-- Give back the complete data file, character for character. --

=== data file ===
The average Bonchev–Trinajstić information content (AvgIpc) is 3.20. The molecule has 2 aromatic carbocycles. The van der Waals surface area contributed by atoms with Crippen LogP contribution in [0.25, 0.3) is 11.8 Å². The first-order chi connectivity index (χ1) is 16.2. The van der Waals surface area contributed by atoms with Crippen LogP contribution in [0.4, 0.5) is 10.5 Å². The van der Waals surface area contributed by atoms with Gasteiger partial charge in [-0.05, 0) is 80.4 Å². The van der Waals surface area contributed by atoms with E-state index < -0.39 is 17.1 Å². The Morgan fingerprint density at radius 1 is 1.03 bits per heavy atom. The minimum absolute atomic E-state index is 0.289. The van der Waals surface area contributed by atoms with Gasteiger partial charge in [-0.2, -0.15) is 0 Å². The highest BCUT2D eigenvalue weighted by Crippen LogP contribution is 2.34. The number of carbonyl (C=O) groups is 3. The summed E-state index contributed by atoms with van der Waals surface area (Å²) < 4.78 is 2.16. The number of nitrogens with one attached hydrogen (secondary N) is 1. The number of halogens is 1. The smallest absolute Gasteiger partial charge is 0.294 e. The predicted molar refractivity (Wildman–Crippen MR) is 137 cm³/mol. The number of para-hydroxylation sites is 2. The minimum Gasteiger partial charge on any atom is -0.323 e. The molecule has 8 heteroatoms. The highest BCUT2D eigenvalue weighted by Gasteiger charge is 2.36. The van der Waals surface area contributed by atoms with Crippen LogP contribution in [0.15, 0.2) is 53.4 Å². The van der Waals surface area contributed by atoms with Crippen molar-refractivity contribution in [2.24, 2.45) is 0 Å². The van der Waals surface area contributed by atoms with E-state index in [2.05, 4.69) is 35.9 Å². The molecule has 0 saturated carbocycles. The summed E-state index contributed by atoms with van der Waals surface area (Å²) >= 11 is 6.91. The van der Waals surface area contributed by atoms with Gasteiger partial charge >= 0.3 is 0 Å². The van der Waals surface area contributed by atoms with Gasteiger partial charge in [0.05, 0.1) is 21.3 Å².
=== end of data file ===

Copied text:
The average Bonchev–Trinajstić information content (AvgIpc) is 3.20. The molecule has 2 aromatic carbocycles. The van der Waals surface area contributed by atoms with Crippen LogP contribution in [0.25, 0.3) is 11.8 Å². The first-order chi connectivity index (χ1) is 16.2. The van der Waals surface area contributed by atoms with Crippen LogP contribution in [0.4, 0.5) is 10.5 Å². The van der Waals surface area contributed by atoms with Gasteiger partial charge in [-0.05, 0) is 80.4 Å². The van der Waals surface area contributed by atoms with E-state index < -0.39 is 17.1 Å². The Morgan fingerprint density at radius 1 is 1.03 bits per heavy atom. The minimum absolute atomic E-state index is 0.289. The van der Waals surface area contributed by atoms with Gasteiger partial charge in [-0.2, -0.15) is 0 Å². The highest BCUT2D eigenvalue weighted by Crippen LogP contribution is 2.34. The number of carbonyl (C=O) groups is 3. The summed E-state index contributed by atoms with van der Waals surface area (Å²) < 4.78 is 2.16. The number of nitrogens with one attached hydrogen (secondary N) is 1. The number of halogens is 1. The smallest absolute Gasteiger partial charge is 0.294 e. The predicted molar refractivity (Wildman–Crippen MR) is 137 cm³/mol. The number of para-hydroxylation sites is 2. The minimum Gasteiger partial charge on any atom is -0.323 e. The molecule has 8 heteroatoms. The highest BCUT2D eigenvalue weighted by Gasteiger charge is 2.36. The van der Waals surface area contributed by atoms with Crippen LogP contribution in [0.15, 0.2) is 53.4 Å². The van der Waals surface area contributed by atoms with Crippen molar-refractivity contribution in [2.24, 2.45) is 0 Å². The van der Waals surface area contributed by atoms with E-state index in [2.05, 4.69) is 35.9 Å². The molecule has 0 saturated carbocycles. The summed E-state index contributed by atoms with van der Waals surface area (Å²) >= 11 is 6.91. The van der Waals surface area contributed by atoms with Gasteiger partial charge >= 0.3 is 0 Å². The van der Waals surface area contributed by atoms with Gasteiger partial charge in [0.05, 0.1) is 21.3 Å².